NC State: PKP brothers must vacate house by the weekend
Posted March 25, 2015
Updated March 24
Raleigh, N.C. — A university spokesman on Thursday clarified the decision to close the Pi Kappa Phi fraternity at North Carolina State University, saying the members must vacate their house by the weekend. Individuals will be re-assigned to other housing as necessary.
The Tau Chapter of Pi Kappa Phi was suspended last week after what appears to be a pledge book containing racially and sexually offensive language surfaced at a Raleigh restaurant.
The national fraternity revoked the chapter’s charter, and NCSU Chancellor Randy Woodson called for a thorough review of the Greek system on campus.
Mike Mullen, the school’s vice chancellor and dean of academic and student affairs, will lead the review of NC State’s Greek system to assess whether fraternities and sororities are meeting core values and behavior standards. The review will focus on a range of issues, including sexual misconduct and cultural diversity.
The review comes amid recent issues involving Greek life at NCSU. The school’s Alpha Tau Omega chapter is being investigated for a sexual assault at its fraternity house. The alleged victim also told police that drugs were being sold out of the residence and that there were several fights, including one in which a person was thrown through a window.
In January, a sexual assault was reported at an off-campus party hosted by the school’s Delta Sigma Phi chapter. Campus police have closed their investigation, but the fraternity’s national office has launched its own inquiry.
NCSU’s Interfraternity Council has temporarily suspended social events involving alcohol for more than 20 fraternities due to recent events.
“We want the students to own this,” Woodson said. “For you to have a lasting cultural change, you can’t administrate that. You have to have students with buy-in. My hope is that we can come to some serious conclusions before the end of the semester, but I don’t want to put an absolute date on it because we want to do it right.”
In the case of the Pi Kappa Phi pledge book, Woodson said, individual members would not be disciplined, but the brothers must vacate their house on campus by the weekend.
Members will be reassigned to other housing as needed.
Pi Kappa Phi can apply for reinstatement in 2018, but approval isn’t guaranteed, Woodson said.
Student reaction to the suspension was mixed.
"I think that, more like, just taking individuals out of the fraternity would have been more effective than just banning the whole thing," said Hayley Buckner, a junior.
Charles Wong, a freshman, says student opinions will be mostly based on individual perspectives.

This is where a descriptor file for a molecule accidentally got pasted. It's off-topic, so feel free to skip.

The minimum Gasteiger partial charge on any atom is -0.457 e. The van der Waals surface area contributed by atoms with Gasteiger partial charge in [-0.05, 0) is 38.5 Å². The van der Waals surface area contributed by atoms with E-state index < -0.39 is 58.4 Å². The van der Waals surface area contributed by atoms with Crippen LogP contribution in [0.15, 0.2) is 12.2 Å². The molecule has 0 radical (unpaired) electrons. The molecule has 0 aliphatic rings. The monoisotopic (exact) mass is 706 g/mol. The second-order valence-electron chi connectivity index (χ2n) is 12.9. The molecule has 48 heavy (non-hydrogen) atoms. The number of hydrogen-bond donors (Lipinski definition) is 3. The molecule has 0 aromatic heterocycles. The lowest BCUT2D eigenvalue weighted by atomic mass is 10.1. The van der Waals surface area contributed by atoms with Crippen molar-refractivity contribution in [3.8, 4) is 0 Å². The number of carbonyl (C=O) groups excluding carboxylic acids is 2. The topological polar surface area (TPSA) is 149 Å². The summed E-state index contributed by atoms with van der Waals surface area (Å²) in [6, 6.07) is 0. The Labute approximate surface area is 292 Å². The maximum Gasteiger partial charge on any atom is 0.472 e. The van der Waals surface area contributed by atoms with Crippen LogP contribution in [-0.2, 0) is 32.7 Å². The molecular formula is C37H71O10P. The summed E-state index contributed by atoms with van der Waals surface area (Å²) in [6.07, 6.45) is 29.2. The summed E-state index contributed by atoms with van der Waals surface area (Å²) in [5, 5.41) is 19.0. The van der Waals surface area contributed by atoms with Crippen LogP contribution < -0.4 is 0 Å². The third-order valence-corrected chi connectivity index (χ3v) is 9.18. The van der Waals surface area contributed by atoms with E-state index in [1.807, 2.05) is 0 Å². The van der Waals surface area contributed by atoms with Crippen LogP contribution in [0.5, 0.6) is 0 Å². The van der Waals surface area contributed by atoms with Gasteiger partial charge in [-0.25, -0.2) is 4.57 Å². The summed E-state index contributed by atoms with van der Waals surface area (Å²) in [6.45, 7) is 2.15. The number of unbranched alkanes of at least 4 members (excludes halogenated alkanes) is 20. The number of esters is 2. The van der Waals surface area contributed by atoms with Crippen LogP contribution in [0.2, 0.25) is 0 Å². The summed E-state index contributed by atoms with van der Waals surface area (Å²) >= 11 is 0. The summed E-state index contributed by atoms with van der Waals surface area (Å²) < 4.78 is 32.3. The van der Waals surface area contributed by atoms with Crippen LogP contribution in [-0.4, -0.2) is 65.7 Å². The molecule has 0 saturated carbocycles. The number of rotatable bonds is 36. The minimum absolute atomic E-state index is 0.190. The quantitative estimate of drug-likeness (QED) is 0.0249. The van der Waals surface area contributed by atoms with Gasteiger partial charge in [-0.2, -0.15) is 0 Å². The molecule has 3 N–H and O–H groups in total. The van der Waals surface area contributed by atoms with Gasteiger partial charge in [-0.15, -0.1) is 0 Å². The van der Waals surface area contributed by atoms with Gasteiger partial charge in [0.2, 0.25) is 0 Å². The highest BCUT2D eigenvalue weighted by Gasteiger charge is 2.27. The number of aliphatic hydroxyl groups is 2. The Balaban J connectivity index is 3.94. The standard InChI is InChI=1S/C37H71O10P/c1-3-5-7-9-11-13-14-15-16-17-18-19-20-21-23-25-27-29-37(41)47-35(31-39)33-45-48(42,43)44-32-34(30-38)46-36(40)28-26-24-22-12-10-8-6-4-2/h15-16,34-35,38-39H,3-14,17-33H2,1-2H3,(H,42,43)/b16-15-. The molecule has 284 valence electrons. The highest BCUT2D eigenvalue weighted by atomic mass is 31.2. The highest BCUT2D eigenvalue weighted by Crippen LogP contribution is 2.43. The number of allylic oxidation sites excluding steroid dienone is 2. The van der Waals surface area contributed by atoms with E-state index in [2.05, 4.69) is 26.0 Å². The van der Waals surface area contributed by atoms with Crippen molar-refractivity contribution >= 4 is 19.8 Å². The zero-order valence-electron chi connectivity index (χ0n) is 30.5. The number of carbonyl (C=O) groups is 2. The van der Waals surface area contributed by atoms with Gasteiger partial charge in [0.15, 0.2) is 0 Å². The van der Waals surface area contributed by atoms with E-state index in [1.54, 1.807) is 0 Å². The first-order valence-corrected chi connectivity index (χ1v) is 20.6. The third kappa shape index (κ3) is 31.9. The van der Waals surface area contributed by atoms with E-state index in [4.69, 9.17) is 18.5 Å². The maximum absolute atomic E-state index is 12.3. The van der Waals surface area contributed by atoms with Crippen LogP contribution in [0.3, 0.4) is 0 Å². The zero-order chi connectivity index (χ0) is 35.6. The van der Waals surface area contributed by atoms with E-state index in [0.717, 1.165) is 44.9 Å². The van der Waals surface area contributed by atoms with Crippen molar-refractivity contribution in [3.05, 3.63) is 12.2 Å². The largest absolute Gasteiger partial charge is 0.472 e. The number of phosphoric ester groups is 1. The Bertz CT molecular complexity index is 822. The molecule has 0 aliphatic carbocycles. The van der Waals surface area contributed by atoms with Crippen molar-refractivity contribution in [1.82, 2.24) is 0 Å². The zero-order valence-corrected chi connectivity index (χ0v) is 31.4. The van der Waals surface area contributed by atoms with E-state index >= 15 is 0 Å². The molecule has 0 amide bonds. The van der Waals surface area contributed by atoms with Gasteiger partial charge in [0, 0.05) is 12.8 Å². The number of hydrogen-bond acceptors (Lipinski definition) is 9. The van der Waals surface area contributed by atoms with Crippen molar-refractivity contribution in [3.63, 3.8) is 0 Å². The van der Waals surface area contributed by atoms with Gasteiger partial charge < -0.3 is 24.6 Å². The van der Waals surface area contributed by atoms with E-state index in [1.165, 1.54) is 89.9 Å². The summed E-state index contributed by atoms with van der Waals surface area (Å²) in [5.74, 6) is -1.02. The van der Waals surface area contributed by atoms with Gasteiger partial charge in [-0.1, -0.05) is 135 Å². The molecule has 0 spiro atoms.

"I think the university is doing its best to handle it, and really I think the opinion comes between whether you're a Greek student or whether you're not," he said. "I think that's really where the division is."
University leaders across the country are dealing with a series of embarrassing events that shine a light on racist and misogynistic views linked to Greek life.
“It’s a national challenge right now,” Woodson said. “I think we all know that this is national story, not just at NC State, but around the country, and it’s something we just have to get right. And we have to make sure we’re helping our students get it right.”
“This is clearly not something consistent with the values that we have, and frankly I don’t believe it’s consistent with the values of the Greek community,” Woodson said. “So clearly, it was a gut check and it made us realize that we have a lot of work to do here.” Sexist, racist comments in book linked to NC State fraternity
NC State and national Pi Kappa Phi leaders reacted quickly after learning of the little green book filled with handwritten notes, including racially and sexually charged language and derogatory comments about women and children.
“I was amazed,” Woodson said of the comments. “Offended, shocked, outraged, everything you can imagine. Particularly the comments, it expressed views that are just completely inconsistent with those views that we hold true here at NC State and in the community at large.”
The fraternity’s national office described the comments as “conduct inconsistent with the fraternity’s values and the fundamental principle of human dignity,” and said chapter members accepted the suspension without dispute.
“The quotes in the journal are reprehensible, unacceptable and perpetuate hateful stereotypes,” Pi Kappa Phi Chief Executive Officer Mark E. Timmes said in a statement. “The students recognize they violated our standards and have accepted responsibility.”